As I sit down to write this post, it’s mid-January 2020.

If I were an internet marketer worth my salt, I would have been in people’s inboxes multiple times already this year – talking about resolutions and new beginnings in the hope of making a few extra sales at a time of year when most people are ready to spend a little money.

Instead I spent the beginning of the decade locked in my house feeling scared, angry and desperately sad.

See, I live in Australia. And right now my country is on fire.

We’re a nation familiar with fire and extreme weather. But the length and magnitude of this crisis is testing us to our limits.

As our weary firefighters spend yet another month doing their best to fight the seemingly unbeatable flames, the rest of us fight about whether ‘climate change or the greenies‘ put us in this position. The only thing we seem able to agree on, is that this is unprecedented.

I’m one of the lucky ones, watching it all unfold from the comfort of my couch, rather than fleeing for safety as fire destroys my home and community.

But being forced to camp in the most airtight room of my house on 40+℃ degree days, while fires rage on three sides of my city and dense smoke closes down all but our most essential services, has certainly given this crisis a personal tinge.

PHOTO: No filter: Canberra’s smoke-blighted main road, Northbourne Avenue. (Supplied: James Dyer)

As one of those people who believe that climate change has played a critical role in amplifying the scale and intensity of these fires, the situation has at times felt downright apocalyptic. And even as a glass-half-full, we-can-do-this-together kind of gal – the frustration of being locked inside unable to make a direct or useful contribution, left me feeling anxious, hopeless and frustrated.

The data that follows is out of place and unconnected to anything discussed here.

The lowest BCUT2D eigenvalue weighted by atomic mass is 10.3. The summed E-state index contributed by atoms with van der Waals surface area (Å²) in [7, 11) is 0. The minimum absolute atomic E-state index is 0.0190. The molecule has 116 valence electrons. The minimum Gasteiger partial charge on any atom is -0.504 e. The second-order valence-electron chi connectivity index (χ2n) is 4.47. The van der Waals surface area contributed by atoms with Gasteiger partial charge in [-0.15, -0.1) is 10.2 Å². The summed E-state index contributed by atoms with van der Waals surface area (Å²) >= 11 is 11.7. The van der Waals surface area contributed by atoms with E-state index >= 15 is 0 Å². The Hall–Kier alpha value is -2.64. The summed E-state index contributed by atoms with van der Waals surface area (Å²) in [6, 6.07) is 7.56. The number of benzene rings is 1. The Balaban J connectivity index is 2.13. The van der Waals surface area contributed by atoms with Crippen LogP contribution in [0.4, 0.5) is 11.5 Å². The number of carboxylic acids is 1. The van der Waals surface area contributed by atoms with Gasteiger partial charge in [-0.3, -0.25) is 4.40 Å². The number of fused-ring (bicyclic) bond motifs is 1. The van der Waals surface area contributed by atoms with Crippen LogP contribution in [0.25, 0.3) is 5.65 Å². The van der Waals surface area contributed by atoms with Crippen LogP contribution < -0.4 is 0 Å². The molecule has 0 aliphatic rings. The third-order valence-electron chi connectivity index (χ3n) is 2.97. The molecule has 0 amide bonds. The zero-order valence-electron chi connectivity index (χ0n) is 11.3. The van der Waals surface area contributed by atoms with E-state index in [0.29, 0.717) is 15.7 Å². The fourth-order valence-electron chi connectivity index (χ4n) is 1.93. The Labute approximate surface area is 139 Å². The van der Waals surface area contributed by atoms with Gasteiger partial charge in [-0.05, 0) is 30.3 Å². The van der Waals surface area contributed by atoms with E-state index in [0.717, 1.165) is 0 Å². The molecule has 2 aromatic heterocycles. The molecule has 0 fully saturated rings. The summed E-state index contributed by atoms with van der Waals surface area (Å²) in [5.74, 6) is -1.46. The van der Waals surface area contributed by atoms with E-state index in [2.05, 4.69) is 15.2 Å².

It’s an unbearable weight to believe that we’ve left it too late to solve the climate crisis.

To look at your loved ones – and particularly the children you love – and grieve their future. To feel desperate to do something – anything! – and not know what direct action to take.

It’s certainly made me think a lot about what we need to do (and particularly what I need to do) in order to ensure that this current crisis is a turning point rather than a death knell.

The obvious things came up pretty quickly – I donated money, signed up for climate change marches, and tried to thoughtfully (and unsuccessfully) guide the conversations I encountered from blame to action.

I threw myself into work, where at least I felt a little more ‘useful’. But despite the welcome distraction, when I logged off every evening I struggled to recognise myself in the depressed and defeated person I had become.

Of course, frustration is always a precursor to breakthrough. And for me the breakthrough realisation was this…

I can’t be powerful, if I believe I am powerless.

If I want to contribute to creating a better future, I need to believe it’s possible first.

If I want my actions to make a difference, I need to be clear on the outcome I’m trying to create.

If I want to inspire others to take action too, I need to inspire them with a vision of what’s possible.

Because if there is anything I’ve learnt these past few months, it is that fear keeps us stuck.